in preparation for a possible invasion by Napoleons troops.
1794 - The building was expanded.
1795 - A court martial was held at the Old Ship, the result of the court martial was that Edward Cooke and Henry Parish of the Oxford
Militaria was found guilty of mutiny and shot at Goldstone Bottom.
1797 – The Prince of Wales (later George IV) officially visits the Assembly Rooms.
1802 – On the death of its owner, John and Leah Hicks, The Old Ship (now with 70 beds) is sold at auction to William Attree.
1808 - In the summer of 1808, Lord Byron (Poet) (who was living on the seafront in Brighton at 1 Marine Parade) visited the Old Ship
for functions in the Assembly Rooms.
1810 – First meeting of the Town Commissioners at The Old Ship.
1814 - The assembly rooms hosted card evenings on Tuesday and Saturday's, although the ballroom was later closed in 1814.
1819 – ‘Race Ball’ and ‘Prince Regent’s Ball’ held at The Old Ship.
1820 – As Brighton celebrates the coronation of George IV (formerly the Prince Regent) with beer, bonfires and fireworks, smugglers
spirit away 30 kegs of Dutch Gin from the stable yard of The Old Ship.
1821 - The magistrates court was moved to The Old Ship.
1822 – Meeting at The Old Ship regarding the building of the Chain Pier.
1825 - Captain Brown, designer of 'Chain Pier' presented with a piece of plate at dinner at the Old Ship.
1830 – 1836 – King William IV sends daily to The Old Ship for a list of arrivals on the London Coach so that he can select who he
wishes to invite for dinner at The Royal Pavilion.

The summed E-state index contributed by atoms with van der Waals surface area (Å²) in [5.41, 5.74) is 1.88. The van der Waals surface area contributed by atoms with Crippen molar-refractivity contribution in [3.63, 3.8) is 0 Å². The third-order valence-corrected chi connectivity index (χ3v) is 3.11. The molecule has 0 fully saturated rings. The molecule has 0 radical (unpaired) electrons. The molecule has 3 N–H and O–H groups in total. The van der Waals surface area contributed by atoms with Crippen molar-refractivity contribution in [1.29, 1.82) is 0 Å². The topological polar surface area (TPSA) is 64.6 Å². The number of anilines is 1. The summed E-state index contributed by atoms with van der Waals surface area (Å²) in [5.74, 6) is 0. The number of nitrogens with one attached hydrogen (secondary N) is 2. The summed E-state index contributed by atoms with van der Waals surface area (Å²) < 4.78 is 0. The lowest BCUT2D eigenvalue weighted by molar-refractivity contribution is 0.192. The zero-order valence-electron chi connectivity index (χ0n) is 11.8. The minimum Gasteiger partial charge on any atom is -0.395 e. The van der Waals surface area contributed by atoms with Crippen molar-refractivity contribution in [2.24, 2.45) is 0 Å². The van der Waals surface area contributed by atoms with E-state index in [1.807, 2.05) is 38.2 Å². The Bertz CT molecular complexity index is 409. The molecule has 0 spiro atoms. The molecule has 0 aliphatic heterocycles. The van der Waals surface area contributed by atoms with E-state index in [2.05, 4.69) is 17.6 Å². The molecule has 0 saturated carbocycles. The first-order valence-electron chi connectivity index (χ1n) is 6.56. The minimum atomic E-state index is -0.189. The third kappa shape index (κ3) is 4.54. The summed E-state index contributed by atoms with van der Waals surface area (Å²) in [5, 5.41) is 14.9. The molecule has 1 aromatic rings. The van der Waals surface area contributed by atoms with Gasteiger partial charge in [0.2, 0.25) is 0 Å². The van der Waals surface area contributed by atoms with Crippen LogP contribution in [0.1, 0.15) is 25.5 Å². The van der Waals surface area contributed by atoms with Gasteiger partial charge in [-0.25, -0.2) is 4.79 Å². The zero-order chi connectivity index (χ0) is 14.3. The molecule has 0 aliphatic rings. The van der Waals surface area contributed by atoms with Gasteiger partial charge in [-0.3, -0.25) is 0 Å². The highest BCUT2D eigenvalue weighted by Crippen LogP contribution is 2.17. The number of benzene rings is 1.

1831 – Nicolo Paganini gives a concert in December from the Balcony in the Ballroom which was later renamed after the celebrated
violinist. Two hundred and sixty people paid 10 shillings each (equivalent to 50p today) to watch him play his own compositions,
dressed in black with bushy hair.
1835 - Ship Street corner block was added. Gideon Mantell (Obstetrician, Geologist) gave a lecture on geology and organic remains
at the Old Ship.
1840 - The hotel entrance was moved from Ship Street to where it now stands.
1841 – Charles Dickens (Novelist) stays at the Hotel and gives public readings of his work in the Ballroom. The same year he publishes
‘Barnaby Rudge' and 'The Old Curiosity Shop'. On 21st September 1841, a banquet is held at The Old Ship to celebrate the
opening of the London to Brighton railway, a venture which was originally planned at the Hotel. 200 guests dine on turtle soup,
turbot, venison, game & joints of meat followed by various pastries and accompanied by Champagne, Claret & Moselle wine.
In 1841 the Old Ship was providing entertainment of a different sort. A lady was devoting some hours daily to the exhibition of
a talking canary, apparently 'the little songster warbles, in a perfectly distinct manner, a great number of loyal phrases, such as
'Long Life to Queen and Prince Albert'.
1846 – William Makepeace Thackeray (Novelist & Illustrator) stays at The Old Ship, during his stay he was hard at work on
'Vanity Fair' published in parts during 1847 and 1848. In this book Amelia Sedley & George Osborne spent their honeymoon
at Brighton 'having engaged apartments at the Ship Inn'.
1852 – The Bacon family take over the Hotel; it remains in the family for 120 years.
1874 - Hova Ecclesia Lodge - Consecrated and meeting here since 8th April 1874 (Provincial Grand Lodge of Sussex).
1885 - The assembly rooms had been turned into auction rooms.